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Agent Smartwatch Banks On Design, Developers, Distribution To Survive Battle

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Thanks, Dads

Editor’s note: Ross Rubin is principal analyst at Reticle Research and blogs at Techspressive. Follow him on Twitter @rossrubin.

Stop me if you’ve heard this one. A guy walks into a watch store and a smartwatch business partnership is formed. OK, it’s not a funny joke; in fact, it’s not a joke at all. Secret Labs’ founder and CTO Chris Walker walked into the House of Horology store on Prince Street owned by neighbor Lawrence Layderman. A discussion about the future of watches led Walker to show Layderman a prototype of a state-of-the-art smartwatch he had already been working on for a year and a half.

Walker’s company had previously created the Netduino, an Arduino alternative that allows developers to use Microsoft’s developer tools. But as anyone who has ever seen most of those projects knows, they’re usually not known for their aesthetics. Walker knew he had to partner with a company that understood fashion, but he still wanted to maintain control over the project.

The partners launched a Kickstarter campaign for its Agent smartwatch, which blew through its funding goal in the first nine hours. Now, with less than a week before it closes, it has attracted nearly $900,000 from nearly 5,000 backers, many of whom will be picking up the American-made device for about $150 even though the watch is expected to retail for $100 more than that.

d077ee7030305ec8e20d8b32fc3d221c_largeThe Agent is a bit thinner than House of Horology’s beefy color-accented Bedlam line, key to attracting more upscale shoppers who will encounter the device at its store and other retailers. Despite this, it brims with state-of-the-art components. These include a charging coil to support the Qi wireless charging standard. One of its two processors is a new chip from ARM — the Cortex M4 – that won’t be shipping until the summer.

“We’ve effectively done for watches what Haswell has done for processors,” Walker says. The processors team with a next-generation Sharp Memory LCD for some of the best battery life in the category. Agent even supports a licensed version of the Monotype font library to display foreign language characters.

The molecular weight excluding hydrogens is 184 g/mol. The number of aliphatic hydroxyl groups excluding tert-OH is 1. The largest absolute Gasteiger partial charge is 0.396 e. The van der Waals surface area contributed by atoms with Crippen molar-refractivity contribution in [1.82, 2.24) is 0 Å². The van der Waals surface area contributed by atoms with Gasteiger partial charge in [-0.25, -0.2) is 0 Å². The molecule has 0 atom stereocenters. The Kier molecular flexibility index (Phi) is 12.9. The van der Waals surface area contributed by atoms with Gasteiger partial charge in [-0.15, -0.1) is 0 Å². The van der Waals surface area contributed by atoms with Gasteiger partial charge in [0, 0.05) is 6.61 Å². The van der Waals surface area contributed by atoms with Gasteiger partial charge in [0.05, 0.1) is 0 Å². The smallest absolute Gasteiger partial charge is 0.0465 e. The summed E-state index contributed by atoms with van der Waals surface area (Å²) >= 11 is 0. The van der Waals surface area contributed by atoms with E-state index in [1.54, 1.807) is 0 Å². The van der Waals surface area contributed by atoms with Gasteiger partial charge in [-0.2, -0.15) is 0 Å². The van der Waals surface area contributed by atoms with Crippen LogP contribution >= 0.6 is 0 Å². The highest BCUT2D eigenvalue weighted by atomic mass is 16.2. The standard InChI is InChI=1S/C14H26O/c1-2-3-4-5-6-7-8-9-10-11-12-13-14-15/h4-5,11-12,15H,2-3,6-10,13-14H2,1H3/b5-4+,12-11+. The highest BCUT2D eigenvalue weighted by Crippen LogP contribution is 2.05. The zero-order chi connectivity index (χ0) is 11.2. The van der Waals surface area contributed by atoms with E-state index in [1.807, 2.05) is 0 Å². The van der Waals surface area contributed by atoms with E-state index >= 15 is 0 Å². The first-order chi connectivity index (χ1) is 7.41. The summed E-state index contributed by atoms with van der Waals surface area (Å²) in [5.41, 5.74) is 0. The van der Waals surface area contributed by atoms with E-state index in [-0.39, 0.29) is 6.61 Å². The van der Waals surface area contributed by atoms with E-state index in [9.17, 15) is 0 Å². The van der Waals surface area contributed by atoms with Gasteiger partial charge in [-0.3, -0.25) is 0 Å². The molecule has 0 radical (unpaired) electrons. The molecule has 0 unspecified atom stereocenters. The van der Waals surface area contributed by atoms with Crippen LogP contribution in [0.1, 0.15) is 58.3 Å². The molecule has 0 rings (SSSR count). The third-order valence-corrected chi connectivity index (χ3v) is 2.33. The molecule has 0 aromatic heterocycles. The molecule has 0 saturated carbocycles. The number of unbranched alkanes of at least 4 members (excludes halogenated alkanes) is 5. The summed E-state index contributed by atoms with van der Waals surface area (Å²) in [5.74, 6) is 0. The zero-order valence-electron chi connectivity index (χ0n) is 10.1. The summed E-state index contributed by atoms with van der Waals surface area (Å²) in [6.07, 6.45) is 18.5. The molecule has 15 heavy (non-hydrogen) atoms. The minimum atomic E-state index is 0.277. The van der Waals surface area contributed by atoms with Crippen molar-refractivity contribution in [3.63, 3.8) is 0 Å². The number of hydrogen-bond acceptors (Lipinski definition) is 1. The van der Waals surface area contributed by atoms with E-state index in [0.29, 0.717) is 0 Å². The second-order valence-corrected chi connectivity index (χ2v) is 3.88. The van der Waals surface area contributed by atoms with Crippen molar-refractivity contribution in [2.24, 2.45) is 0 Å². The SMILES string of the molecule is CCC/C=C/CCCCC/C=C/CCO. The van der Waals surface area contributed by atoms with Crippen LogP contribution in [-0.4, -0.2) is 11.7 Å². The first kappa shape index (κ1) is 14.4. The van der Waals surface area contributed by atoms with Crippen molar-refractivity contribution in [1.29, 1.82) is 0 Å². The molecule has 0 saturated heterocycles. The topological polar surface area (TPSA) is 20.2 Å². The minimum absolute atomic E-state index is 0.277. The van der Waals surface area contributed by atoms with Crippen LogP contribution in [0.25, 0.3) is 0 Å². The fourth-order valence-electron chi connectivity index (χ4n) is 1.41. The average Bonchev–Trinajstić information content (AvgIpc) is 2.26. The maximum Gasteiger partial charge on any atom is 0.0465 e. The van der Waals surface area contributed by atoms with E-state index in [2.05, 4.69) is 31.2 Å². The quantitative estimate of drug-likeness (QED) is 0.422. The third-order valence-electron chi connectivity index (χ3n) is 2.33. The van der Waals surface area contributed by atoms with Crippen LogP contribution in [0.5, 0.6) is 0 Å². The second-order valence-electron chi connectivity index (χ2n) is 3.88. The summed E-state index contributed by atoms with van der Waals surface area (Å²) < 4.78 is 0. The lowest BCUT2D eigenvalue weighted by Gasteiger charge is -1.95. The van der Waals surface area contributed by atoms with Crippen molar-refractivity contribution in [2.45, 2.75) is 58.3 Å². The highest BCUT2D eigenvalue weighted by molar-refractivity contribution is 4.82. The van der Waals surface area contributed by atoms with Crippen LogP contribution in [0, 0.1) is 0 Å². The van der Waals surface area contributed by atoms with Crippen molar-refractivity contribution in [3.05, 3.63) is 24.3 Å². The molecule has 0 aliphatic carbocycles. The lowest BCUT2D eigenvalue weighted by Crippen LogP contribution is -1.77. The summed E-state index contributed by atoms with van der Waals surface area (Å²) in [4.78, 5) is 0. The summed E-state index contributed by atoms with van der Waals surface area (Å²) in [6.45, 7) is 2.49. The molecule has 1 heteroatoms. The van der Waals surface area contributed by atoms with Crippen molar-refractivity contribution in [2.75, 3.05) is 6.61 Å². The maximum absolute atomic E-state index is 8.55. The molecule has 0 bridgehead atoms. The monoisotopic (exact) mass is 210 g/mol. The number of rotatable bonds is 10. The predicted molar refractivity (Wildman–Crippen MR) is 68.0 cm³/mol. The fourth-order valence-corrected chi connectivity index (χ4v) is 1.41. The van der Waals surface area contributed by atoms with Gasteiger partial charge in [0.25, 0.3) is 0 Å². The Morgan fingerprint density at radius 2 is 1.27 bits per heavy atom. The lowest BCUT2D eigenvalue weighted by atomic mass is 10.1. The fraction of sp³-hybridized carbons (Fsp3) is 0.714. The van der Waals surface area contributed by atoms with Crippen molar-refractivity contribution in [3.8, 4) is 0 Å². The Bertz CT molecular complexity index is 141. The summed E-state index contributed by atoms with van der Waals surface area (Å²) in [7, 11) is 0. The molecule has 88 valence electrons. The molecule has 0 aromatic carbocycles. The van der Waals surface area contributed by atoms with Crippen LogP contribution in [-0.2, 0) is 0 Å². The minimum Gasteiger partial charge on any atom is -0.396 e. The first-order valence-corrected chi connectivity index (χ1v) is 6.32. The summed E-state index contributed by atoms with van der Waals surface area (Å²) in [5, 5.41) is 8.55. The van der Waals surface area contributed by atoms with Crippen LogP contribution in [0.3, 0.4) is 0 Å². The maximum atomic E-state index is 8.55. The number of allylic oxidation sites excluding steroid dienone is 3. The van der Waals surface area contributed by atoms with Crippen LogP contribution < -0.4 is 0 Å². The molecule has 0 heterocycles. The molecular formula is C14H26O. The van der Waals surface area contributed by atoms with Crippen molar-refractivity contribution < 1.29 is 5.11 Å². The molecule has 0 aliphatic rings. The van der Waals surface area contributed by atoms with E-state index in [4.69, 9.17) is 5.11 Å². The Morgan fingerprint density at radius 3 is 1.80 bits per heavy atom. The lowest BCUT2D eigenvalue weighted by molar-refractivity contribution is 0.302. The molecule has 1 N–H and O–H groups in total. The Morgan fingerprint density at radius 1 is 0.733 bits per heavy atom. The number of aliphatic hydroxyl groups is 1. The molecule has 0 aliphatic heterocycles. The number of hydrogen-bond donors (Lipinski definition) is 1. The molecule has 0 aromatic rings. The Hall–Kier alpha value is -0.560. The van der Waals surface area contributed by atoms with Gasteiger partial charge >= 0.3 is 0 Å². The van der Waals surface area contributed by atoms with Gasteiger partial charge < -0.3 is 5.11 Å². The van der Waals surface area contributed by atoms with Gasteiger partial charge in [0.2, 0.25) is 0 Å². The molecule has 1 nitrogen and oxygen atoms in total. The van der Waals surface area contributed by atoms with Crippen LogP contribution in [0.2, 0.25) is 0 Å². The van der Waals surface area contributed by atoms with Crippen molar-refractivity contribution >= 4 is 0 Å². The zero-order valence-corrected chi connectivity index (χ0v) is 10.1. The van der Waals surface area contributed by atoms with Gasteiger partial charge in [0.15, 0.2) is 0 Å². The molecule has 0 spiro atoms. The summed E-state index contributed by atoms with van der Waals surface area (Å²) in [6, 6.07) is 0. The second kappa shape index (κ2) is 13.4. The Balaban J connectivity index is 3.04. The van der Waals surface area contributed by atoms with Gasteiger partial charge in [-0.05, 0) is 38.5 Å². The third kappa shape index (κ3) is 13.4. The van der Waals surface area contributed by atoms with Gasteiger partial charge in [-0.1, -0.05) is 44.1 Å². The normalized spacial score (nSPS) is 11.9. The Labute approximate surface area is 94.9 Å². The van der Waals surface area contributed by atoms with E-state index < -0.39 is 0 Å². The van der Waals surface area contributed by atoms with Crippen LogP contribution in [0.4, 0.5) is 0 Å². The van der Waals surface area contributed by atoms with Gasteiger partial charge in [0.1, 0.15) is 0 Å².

The team has also thought about how to protect against things not going so well. It can be restored via a button-press combination in the event a firmware update goes awry. In addition, it searched globally for a rechargeable lithium ion watch battery that wouldn’t explode if punctured, a concern for something kept so close to the body.

But some things will remain out of reach. For example, the team couldn’t yet find a color display that presented anything richer than pastel colors. And as for using the phone as a headset, Walker says the project looked into integrating a speaker or microphone to activate features, such as Siri, as the Martian watch does. But the team decided against it, with Walker characterizing taking a call through a watch as “the worst speakerphone experience you’ve ever had.”

The Agent may be loaded with the latest components. Technology, though, becomes available to many in successive generations and it’s easy to imagine a second-generation watch from one of the Smartwatch Class of 2012 upgrading beyond what the Agent has locked down. That said, not all watches are open platforms and, as many Kickstarter projects go, some only create development kits optionally after reaching a stretch goal or shipping.

Not so for the Agent, which was created with third-party developers in mind. Here, too, it is not the first. WIMM Labs worked on whittling down Android before being entering into an exclusive, confidential relationship with an unnamed company. MetaWatch, another Kickstarter alum, served as “a lot of the inspiration for what we did,” according to Walker. The Agent, though, relies on Microsoft .NET, which allows developers to use a wide array of tools to create apps for it, as well as take care of lots of things under the hood. That might not matter much for a watch face, but it could become more of an advantage as capabilities grow.

Despite this, don’t expect too much to differentiate Agent apps at launch. The Agent will be hosting the kinds of apps, including weather, golf swing analyzers and sleep and exercise trackers. Walker expresses faith that developers will create the kind of unforeseen titles that came to flood the Apple app store.

While the House of Horology support has helped with the design up front, it will be at least as helpful when it comes to distribution, a challenge that confronts many tech products after a successful Kickstarter campaign. As the steward of a young luxury brand, Layderman says that his consumers are now looking for a more well-rounded timepiece. While the first Agent is being designed as a unisex watch, interest from women is driving exploration into even smaller casings. The partners think that they can expand far beyond the current watch market to target retailers in the fashion space, phone accessory and electronic enthusiast markets.

Still, despite attracting dalliances from the likes of Sony and Motorola, as well as less ambitious efforts from Casio and Citizen, many of the smartphone-tethered smartwatch market entrants have attracted mostly crowdfunded startups, and the big ecosystem providers have all been rumored to be developing wristwear; Walker provides the classically optimistic take that their entrance will validate the category.

But the particular areas on where the Agent watch partnership has focused — Secret Labs’ development and House of Horology’s distribution — seem particularly vulnerable to the entrance of an Apple smartwatch. “Hopefully, we can all move this forward together. They’re welcome to call us,” says Walker. Still, for any new smartwatch, the clock may be ticking.